Keep in mind that is when they were run within or just slightly above their design parameters and keeping IMD (distortion/ harmonics) within acceptable low levels
I have had only two Toshiba 2SC2879 transistors fail over the years. And it was completely my (stupid) fault. I wasn't paying attention and installed them both 180 degrees off. I have not made that mistake again..........
A matched pair of transistors has a pair of transistors that have the same beta gain or close so they work well together in a push-pull circuit. Imagine you had two engines in a car and you wanted one to power the right side of the car and one to power the left side of the car. If each engine was not producing the same HP and TQ or they where totally independent of each other and you stepped on the gas the car would not want to pull straight. Whichever engine was putting out the most power or was revving slightly higher than the other would pull the car in towards that more power engine.
In an amp with more than one transistor if one is has a higher beta much higher beta gain than it's partner they will not work well together and they will fail in short order. Only one transistor is working at a time as one switches on and saturates the other is resting when the first transistor saturates it turns off and the partner takes over. Imagine you and a friend have to keep a flywheel spinning for hours at a time and it has remain smooth and close to the same speed constantly if you and our partner are the same height and weight and similar in strength once you both get the timing down right the two of you can keep that flywheel spinning for a long time and at close to a constant speed something neither of you could do alone. Likewise, if one guy was 6 foot 9 240lbs and the other guy was 5 foot 8 and 150lbs. it is going to be much harder for them to work well as a team.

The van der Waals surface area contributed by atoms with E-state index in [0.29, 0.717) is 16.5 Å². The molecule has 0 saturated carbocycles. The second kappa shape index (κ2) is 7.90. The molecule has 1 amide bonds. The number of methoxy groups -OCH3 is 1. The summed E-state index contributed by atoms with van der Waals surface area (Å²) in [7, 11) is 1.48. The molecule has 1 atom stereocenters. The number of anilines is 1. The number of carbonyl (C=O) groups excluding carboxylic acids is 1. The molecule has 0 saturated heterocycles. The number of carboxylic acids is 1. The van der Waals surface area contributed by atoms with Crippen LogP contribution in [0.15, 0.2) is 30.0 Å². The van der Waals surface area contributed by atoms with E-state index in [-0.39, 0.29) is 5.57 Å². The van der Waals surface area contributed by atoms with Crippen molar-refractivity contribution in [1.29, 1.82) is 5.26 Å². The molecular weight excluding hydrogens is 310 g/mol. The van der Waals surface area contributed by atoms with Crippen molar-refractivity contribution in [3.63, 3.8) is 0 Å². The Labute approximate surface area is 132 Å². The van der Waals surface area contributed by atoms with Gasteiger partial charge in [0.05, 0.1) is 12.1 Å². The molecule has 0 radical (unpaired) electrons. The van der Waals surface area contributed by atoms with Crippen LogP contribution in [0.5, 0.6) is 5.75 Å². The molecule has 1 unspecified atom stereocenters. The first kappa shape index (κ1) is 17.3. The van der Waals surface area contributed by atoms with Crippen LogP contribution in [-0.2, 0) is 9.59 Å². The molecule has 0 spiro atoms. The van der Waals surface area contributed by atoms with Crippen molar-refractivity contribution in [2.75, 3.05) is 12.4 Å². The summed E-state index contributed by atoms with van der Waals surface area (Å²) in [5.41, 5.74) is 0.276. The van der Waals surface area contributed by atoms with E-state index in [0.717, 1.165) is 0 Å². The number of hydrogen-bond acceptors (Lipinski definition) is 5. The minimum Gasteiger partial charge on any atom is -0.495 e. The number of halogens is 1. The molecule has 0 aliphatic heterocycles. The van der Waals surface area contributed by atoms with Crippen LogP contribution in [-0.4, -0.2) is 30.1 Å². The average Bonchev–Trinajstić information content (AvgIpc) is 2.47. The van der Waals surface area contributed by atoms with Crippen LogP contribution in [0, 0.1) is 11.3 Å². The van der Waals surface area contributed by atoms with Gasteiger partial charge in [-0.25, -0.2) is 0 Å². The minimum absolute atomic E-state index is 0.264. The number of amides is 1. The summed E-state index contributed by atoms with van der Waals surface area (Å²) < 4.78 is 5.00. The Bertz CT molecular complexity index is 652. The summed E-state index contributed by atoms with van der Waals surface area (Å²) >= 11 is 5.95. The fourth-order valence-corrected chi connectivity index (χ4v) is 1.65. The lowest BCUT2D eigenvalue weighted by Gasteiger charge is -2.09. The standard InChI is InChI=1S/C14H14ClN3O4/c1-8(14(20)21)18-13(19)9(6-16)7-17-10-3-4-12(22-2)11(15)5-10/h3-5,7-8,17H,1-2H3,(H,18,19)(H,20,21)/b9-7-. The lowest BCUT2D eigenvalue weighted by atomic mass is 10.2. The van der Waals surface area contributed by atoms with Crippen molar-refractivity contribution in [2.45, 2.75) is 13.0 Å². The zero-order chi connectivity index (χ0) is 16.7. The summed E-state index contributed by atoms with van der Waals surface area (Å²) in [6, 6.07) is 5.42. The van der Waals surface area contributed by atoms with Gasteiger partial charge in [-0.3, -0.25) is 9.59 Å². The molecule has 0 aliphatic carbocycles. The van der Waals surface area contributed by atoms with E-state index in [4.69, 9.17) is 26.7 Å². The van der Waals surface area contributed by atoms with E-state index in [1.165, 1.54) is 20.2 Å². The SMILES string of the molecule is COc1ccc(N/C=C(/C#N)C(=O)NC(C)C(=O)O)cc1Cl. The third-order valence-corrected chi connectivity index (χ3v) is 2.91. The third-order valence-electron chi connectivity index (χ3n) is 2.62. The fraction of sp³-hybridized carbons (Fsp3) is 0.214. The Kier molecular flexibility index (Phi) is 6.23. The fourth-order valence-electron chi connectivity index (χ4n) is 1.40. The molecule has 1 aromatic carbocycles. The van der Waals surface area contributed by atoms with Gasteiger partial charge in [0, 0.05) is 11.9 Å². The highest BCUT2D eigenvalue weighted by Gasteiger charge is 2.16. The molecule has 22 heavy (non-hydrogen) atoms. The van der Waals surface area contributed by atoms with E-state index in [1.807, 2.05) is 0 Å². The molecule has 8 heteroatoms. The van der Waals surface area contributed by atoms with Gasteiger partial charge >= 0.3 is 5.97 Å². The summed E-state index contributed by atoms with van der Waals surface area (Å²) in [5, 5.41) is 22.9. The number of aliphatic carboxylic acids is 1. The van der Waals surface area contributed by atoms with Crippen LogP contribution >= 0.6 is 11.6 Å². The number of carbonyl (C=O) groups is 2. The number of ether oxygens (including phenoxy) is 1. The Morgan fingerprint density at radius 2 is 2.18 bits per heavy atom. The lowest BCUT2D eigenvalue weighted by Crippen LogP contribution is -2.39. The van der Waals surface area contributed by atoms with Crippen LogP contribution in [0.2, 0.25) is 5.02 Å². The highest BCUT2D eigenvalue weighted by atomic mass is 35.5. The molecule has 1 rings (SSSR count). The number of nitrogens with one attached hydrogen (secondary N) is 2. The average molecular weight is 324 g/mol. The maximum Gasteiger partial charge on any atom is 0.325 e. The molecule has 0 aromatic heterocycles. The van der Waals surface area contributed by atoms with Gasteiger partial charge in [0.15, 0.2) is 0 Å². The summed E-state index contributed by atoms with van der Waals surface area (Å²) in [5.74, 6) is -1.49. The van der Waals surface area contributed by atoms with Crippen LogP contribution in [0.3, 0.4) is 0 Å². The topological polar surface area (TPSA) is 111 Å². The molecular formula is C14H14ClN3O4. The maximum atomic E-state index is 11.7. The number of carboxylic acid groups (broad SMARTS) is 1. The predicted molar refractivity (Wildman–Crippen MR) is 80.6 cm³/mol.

If you force two dissimilar transistors to work together it will work for a short time then it will fail so we match the electrical properties of like transistors so they will work well together. With bjt's we do this in pairs. If you need 4 transistors each set of 2 needs to be a match. Ideally, we want each set of two to be close to each other and to the next pair. TO make balancing idiot proof we will sometimes go for matched quads or more but you do not need to have all for matching so long as each set of 2 is matching.